Ecosystem Approach

Ecosystem Approach Sourcebook - Tools and Approaches


The following list gives an indication of the types of tools and approaches which can be used to meet the ecosystem approach principles. The list is not exhaustive and other methods can be used. If you are supplying information on a case study and have used different methods please provide as much information as possible on this in the questionnaire under the 'Other' category.
Further information on some of the tools can be accessed via the links provided. As the Sourcebook is further populated with case studies, tools and approaches additional information on methods will be added to the list.

Public Participation

Workshop based methods Community based methods Methods for stakeholder consultation
  • multi-criteria analysis involving stakeholders;
  • stakeholder consultation as part of strategic environmental analysis;
  • oral research and other research to collect information from communities for wider dissemination;
  • involving stakeholders in the design and implementation of research (participatory research);
Local community approaches
  • Traditional management practices
  • Community forums
  • Sustainable self-governance (though often not realised to be sustainable but seen as traditional)
Social analysis Conflict management methods
    conflict management;
  • establishing fora for reaching consensus on balance, partnerships, the establishment of trust;
  • conflict resolution;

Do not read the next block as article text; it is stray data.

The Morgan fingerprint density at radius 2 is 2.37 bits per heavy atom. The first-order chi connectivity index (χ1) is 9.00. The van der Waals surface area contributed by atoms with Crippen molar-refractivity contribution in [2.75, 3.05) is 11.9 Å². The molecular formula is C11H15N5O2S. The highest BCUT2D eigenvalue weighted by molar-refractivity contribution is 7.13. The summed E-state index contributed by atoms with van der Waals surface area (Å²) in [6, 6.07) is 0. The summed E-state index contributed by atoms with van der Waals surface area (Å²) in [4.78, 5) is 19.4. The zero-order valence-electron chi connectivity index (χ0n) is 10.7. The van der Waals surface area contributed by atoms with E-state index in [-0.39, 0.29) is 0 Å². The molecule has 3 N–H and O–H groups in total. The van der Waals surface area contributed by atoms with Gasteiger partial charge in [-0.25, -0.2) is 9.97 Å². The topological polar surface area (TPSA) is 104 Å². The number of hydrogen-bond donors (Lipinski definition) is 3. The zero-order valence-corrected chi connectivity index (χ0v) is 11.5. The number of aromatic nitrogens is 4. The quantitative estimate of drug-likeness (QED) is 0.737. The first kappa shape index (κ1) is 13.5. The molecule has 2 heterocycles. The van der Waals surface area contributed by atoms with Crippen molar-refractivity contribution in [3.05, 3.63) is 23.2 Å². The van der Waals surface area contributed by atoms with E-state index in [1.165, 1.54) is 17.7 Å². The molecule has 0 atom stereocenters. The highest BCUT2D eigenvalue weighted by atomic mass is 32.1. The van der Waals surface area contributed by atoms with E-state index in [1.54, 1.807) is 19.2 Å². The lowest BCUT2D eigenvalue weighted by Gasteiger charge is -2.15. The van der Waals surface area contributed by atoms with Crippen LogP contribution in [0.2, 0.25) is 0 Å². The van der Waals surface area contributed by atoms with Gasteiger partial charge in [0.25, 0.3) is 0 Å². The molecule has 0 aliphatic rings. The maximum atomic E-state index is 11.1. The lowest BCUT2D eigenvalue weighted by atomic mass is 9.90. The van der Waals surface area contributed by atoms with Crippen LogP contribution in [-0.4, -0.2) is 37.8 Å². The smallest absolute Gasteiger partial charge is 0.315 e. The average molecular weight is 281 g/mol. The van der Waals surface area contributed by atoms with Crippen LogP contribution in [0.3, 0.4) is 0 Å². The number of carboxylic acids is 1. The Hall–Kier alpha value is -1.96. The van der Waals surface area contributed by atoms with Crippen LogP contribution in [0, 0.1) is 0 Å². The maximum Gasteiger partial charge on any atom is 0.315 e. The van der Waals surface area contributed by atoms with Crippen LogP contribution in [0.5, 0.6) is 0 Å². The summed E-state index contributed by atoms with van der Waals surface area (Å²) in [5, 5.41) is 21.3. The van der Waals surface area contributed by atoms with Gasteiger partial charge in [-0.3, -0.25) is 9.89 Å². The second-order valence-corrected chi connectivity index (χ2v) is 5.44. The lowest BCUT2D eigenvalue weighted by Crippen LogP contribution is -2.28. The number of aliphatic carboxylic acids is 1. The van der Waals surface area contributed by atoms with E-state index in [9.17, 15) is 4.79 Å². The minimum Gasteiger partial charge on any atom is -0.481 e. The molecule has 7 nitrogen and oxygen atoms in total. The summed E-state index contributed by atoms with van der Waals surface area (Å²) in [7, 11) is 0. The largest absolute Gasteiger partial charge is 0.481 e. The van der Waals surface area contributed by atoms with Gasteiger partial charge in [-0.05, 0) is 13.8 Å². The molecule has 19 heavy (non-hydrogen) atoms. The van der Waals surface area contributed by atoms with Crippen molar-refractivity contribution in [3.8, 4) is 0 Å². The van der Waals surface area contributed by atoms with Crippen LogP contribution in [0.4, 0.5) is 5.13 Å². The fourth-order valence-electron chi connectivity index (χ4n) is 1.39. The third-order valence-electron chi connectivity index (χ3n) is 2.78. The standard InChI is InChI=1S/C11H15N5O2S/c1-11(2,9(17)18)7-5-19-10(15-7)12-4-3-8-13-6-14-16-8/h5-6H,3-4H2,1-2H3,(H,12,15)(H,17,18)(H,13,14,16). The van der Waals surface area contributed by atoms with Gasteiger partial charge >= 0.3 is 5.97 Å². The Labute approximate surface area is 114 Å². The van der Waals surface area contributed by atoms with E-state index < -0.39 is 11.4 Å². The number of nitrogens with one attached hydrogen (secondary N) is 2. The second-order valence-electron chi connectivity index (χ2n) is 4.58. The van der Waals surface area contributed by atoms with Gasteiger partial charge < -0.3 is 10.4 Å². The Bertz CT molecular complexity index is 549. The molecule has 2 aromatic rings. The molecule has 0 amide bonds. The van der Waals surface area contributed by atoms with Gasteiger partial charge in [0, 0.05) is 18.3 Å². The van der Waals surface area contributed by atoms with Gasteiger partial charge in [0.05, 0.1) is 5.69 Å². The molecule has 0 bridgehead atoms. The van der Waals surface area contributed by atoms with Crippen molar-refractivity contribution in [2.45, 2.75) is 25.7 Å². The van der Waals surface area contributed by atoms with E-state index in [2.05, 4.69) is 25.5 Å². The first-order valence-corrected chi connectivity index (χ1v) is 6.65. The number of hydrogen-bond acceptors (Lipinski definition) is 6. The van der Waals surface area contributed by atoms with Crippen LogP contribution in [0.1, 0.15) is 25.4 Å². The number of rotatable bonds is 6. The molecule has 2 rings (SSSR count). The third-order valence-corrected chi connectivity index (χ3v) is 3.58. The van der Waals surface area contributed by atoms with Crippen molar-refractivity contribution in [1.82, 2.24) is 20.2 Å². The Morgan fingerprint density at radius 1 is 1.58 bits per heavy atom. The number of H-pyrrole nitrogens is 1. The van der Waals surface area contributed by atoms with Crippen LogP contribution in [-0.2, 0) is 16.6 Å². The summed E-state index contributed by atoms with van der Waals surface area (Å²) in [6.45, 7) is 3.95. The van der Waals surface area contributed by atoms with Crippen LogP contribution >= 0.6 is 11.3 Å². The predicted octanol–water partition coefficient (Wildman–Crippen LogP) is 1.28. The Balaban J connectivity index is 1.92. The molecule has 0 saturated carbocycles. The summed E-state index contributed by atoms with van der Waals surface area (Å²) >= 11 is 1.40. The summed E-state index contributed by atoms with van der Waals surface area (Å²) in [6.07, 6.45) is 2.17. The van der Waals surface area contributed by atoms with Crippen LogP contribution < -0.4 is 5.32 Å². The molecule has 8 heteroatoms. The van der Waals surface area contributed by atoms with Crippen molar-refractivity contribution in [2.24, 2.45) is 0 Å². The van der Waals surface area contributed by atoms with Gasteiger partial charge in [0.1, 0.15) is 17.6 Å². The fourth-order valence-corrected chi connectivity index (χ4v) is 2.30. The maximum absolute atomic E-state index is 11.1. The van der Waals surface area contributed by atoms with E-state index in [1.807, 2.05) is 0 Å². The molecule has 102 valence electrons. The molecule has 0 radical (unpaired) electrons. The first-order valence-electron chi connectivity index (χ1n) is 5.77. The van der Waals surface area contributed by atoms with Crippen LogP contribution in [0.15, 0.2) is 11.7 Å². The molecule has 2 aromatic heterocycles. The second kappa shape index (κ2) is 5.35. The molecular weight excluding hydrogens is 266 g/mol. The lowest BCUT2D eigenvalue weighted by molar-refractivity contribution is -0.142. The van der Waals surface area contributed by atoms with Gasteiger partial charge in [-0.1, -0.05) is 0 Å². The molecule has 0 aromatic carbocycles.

Education and Awareness

  • communication strategy, plan and tools;
  • feedback research and monitoring results
  • Posting information on the Web eg Clearing House Mechanism (CHM) of the CBD
  • translation of documents into local/non-technical language;
  • public awareness campaigns (radio, TV, the press, publications, theatre);
  • information and popularized science to transfer scientific results to decision-makers and stakeholders
  • GIS tools, and other imaging methods to allow people to envisage their ecosystem;
  • education to empower communities to understand the relationship between their fundamental goals and ecosystem management;
  • collaborative learning with all levels;
  • capacity building;
  • helping stakeholders understand scientific methods and adaptive management methods
  • helping stakeholder to use new tools and technologies to reduce work effort / energy consumption (eg fuel efficient stoves, ploughing techniques etc)
  • information networks (online data and information), list serves, cross-sectoral roundtables, information exchange arenas, adaptive management workshops;
  • communication networks and forums
Moral confrontation
  • monkeywrenching / ecoterrorisim;